Soil phospholipid fatty acid biomarkers and β-glucosidase activities after long-term manure and fertilizer N applications
Lupwayi, N.Z., Kanashiro, D.A., Eastman, A.H., Hao, X. (2018). Soil phospholipid fatty acid biomarkers and β-glucosidase activities after long-term manure and fertilizer N applications. Soil Science Society of America Journal, [online] 82(2), 343-353. http://dx.doi.org/10.2136/sssaj2017.09.0340
Plain language summary
When cattle manure is applied to the soil, it supplies nutrients to crops. It also increases soil quality by improving the physical, chemical and biological properties. However, excessive applications can harm the soil. After applying manure for 35 years and N fertilizer for 20 years at Lethbridge, manure increased soil microbial biomass and activity, but N fertilizer had no effects. Therefore, manure improved the biological quality of the soil (soil health), but not N fertilizer.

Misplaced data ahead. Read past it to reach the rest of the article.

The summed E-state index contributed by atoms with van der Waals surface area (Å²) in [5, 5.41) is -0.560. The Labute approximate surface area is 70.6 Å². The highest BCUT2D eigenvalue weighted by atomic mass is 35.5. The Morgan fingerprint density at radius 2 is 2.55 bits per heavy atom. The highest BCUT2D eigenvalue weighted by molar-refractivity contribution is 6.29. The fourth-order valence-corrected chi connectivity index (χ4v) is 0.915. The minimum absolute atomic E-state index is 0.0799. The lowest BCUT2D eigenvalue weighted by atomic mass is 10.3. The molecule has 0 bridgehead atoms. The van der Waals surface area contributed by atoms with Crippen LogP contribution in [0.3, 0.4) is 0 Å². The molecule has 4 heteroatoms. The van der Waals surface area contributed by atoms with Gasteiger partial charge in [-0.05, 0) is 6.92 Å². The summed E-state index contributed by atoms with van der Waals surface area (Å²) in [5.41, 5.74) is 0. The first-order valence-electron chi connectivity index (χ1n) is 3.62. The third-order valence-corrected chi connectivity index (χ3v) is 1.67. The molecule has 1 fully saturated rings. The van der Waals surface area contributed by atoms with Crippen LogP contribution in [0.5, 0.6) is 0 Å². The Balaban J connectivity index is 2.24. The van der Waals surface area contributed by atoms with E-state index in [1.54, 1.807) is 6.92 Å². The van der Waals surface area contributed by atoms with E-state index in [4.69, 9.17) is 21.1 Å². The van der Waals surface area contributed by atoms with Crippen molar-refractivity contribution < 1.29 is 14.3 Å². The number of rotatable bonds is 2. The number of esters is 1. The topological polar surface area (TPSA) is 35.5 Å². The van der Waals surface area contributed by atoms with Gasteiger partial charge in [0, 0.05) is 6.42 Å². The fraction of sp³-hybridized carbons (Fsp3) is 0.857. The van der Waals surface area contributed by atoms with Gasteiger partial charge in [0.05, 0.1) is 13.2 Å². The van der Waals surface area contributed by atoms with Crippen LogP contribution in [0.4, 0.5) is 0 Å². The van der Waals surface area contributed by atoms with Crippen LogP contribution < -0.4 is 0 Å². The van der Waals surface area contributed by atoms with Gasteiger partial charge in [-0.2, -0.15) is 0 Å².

Manure applications to soil usually increase soil microbial properties, but their vertical distribution is rarely evaluated. Soil phospholipid fatty acid (PLFA) biomarkers and b-glucosidase activity were measured down to the 120- cm depth in a trial that had received annual manure or N fertilizer applications for 37 or 20 yr, respectively. The manure application rates were 0, 60, 120, and 180 Mg ha-1, representing 0', 1', 2', and 3' the recommended rates. The effect of N fertilizer at 100 kg N ha-1 was compared with that of manure at 60 Mg ha-1. Total PLFAs at 60 Mg ha-1 manure rate were 3.2' those of the control, and b-glucosidase activity 1.9' to 2.4', but fertilizer N had no effects on soil microbial PLFAs or enzyme activity. These manure effects occurred mostly in the 0- to 15-cm soil depth, with smaller effects in the 15- to 30-cm depth. Increasing manure rate to 180 Mg ha-1 also increased total PLFAs linearly, but quadratic increases were observed for b-glucosidase activity. The vertical distribution of the responses at 120 Mg ha-1 was similar to that at 60 Mg ha-1; however the 180 Mg ha-1 rate shifted some responses down to the 30- to 60-cm soil depth. These PLFA contents and enzyme activities were positively correlated with soil organic C, total N, and available P. Therefore, manure improved the biological quality of mostly the top 15 cm of soil, but down to 30 or 60 cm for the high manure rates, by increasing microbial biomass and activity, but N fertilizer had no effects.